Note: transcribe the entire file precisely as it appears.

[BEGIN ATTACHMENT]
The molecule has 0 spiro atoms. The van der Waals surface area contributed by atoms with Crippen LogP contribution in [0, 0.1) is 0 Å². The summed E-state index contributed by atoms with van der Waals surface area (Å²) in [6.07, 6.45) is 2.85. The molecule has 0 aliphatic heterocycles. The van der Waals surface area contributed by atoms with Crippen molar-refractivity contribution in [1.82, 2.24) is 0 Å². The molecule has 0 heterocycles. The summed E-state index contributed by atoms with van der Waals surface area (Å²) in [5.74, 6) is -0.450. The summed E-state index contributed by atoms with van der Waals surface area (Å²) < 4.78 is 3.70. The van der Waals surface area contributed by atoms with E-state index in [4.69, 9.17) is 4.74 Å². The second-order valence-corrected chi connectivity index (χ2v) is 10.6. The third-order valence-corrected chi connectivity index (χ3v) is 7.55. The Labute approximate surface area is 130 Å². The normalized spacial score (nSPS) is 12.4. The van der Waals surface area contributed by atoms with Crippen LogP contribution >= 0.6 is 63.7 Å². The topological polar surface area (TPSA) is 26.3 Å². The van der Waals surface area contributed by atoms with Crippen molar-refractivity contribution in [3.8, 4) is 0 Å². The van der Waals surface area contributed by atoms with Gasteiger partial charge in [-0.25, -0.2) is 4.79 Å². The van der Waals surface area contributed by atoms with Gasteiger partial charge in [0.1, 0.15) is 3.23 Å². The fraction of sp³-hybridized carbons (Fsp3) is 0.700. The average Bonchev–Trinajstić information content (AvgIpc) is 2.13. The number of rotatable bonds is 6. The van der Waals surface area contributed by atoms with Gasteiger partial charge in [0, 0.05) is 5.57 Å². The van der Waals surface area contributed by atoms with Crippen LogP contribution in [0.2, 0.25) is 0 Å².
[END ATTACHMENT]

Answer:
The molecule has 0 spiro atoms. The van der Waals surface area contributed by atoms with Crippen LogP contribution in [0, 0.1) is 0 Å². The summed E-state index contributed by atoms with van der Waals surface area (Å²) in [6.07, 6.45) is 2.85. The molecule has 0 aliphatic heterocycles. The van der Waals surface area contributed by atoms with Crippen molar-refractivity contribution in [1.82, 2.24) is 0 Å². The molecule has 0 heterocycles. The summed E-state index contributed by atoms with van der Waals surface area (Å²) in [5.74, 6) is -0.450. The summed E-state index contributed by atoms with van der Waals surface area (Å²) < 4.78 is 3.70. The van der Waals surface area contributed by atoms with E-state index in [4.69, 9.17) is 4.74 Å². The second-order valence-corrected chi connectivity index (χ2v) is 10.6. The third-order valence-corrected chi connectivity index (χ3v) is 7.55. The Labute approximate surface area is 130 Å². The normalized spacial score (nSPS) is 12.4. The van der Waals surface area contributed by atoms with Crippen LogP contribution >= 0.6 is 63.7 Å². The topological polar surface area (TPSA) is 26.3 Å². The van der Waals surface area contributed by atoms with Crippen molar-refractivity contribution in [3.8, 4) is 0 Å². The van der Waals surface area contributed by atoms with Gasteiger partial charge in [-0.25, -0.2) is 4.79 Å². The van der Waals surface area contributed by atoms with Gasteiger partial charge in [0.1, 0.15) is 3.23 Å². The fraction of sp³-hybridized carbons (Fsp3) is 0.700. The average Bonchev–Trinajstić information content (AvgIpc) is 2.13. The number of rotatable bonds is 6. The van der Waals surface area contributed by atoms with Gasteiger partial charge in [0, 0.05) is 5.57 Å². The van der Waals surface area contributed by atoms with Crippen LogP contribution in [0.2, 0.25) is 0 Å².